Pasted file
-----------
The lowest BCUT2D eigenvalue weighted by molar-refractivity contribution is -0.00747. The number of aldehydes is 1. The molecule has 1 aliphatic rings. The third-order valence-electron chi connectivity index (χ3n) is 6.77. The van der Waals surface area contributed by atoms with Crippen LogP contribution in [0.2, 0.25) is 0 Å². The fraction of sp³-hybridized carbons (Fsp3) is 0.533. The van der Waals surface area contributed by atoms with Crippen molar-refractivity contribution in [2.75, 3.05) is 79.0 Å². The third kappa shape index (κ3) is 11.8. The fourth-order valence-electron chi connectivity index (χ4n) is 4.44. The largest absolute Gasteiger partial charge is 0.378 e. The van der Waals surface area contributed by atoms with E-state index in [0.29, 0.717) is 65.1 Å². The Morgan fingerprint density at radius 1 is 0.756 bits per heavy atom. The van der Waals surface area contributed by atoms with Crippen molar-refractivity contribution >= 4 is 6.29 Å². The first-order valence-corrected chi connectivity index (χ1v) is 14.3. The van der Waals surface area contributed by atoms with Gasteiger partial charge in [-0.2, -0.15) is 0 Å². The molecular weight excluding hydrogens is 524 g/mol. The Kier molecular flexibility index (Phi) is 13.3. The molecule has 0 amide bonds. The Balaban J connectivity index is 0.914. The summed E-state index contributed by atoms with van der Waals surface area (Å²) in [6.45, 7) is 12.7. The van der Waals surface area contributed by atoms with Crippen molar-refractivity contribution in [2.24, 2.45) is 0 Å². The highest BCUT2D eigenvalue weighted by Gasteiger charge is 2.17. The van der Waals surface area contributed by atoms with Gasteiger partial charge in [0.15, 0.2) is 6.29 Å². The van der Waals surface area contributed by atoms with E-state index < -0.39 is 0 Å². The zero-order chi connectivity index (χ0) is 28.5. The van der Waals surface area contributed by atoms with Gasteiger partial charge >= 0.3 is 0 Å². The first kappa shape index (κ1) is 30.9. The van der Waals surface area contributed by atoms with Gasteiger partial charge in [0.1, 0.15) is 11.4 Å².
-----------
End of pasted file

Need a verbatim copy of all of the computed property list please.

The lowest BCUT2D eigenvalue weighted by molar-refractivity contribution is -0.00747. The number of aldehydes is 1. The molecule has 1 aliphatic rings. The third-order valence-electron chi connectivity index (χ3n) is 6.77. The van der Waals surface area contributed by atoms with Crippen LogP contribution in [0.2, 0.25) is 0 Å². The fraction of sp³-hybridized carbons (Fsp3) is 0.533. The van der Waals surface area contributed by atoms with Crippen molar-refractivity contribution in [2.75, 3.05) is 79.0 Å². The third kappa shape index (κ3) is 11.8. The fourth-order valence-electron chi connectivity index (χ4n) is 4.44. The largest absolute Gasteiger partial charge is 0.378 e. The van der Waals surface area contributed by atoms with E-state index in [0.29, 0.717) is 65.1 Å². The Morgan fingerprint density at radius 1 is 0.756 bits per heavy atom. The van der Waals surface area contributed by atoms with Crippen molar-refractivity contribution >= 4 is 6.29 Å². The first-order valence-corrected chi connectivity index (χ1v) is 14.3. The van der Waals surface area contributed by atoms with Gasteiger partial charge in [-0.2, -0.15) is 0 Å². The molecular weight excluding hydrogens is 524 g/mol. The Kier molecular flexibility index (Phi) is 13.3. The molecule has 0 amide bonds. The Balaban J connectivity index is 0.914. The summed E-state index contributed by atoms with van der Waals surface area (Å²) in [6.45, 7) is 12.7. The van der Waals surface area contributed by atoms with Crippen molar-refractivity contribution in [2.24, 2.45) is 0 Å². The highest BCUT2D eigenvalue weighted by Gasteiger charge is 2.17. The van der Waals surface area contributed by atoms with Gasteiger partial charge in [0.15, 0.2) is 6.29 Å². The van der Waals surface area contributed by atoms with E-state index < -0.39 is 0 Å². The zero-order chi connectivity index (χ0) is 28.5. The van der Waals surface area contributed by atoms with Gasteiger partial charge >= 0.3 is 0 Å². The first kappa shape index (κ1) is 30.9. The van der Waals surface area contributed by atoms with Gasteiger partial charge in [0.1, 0.15) is 11.4 Å².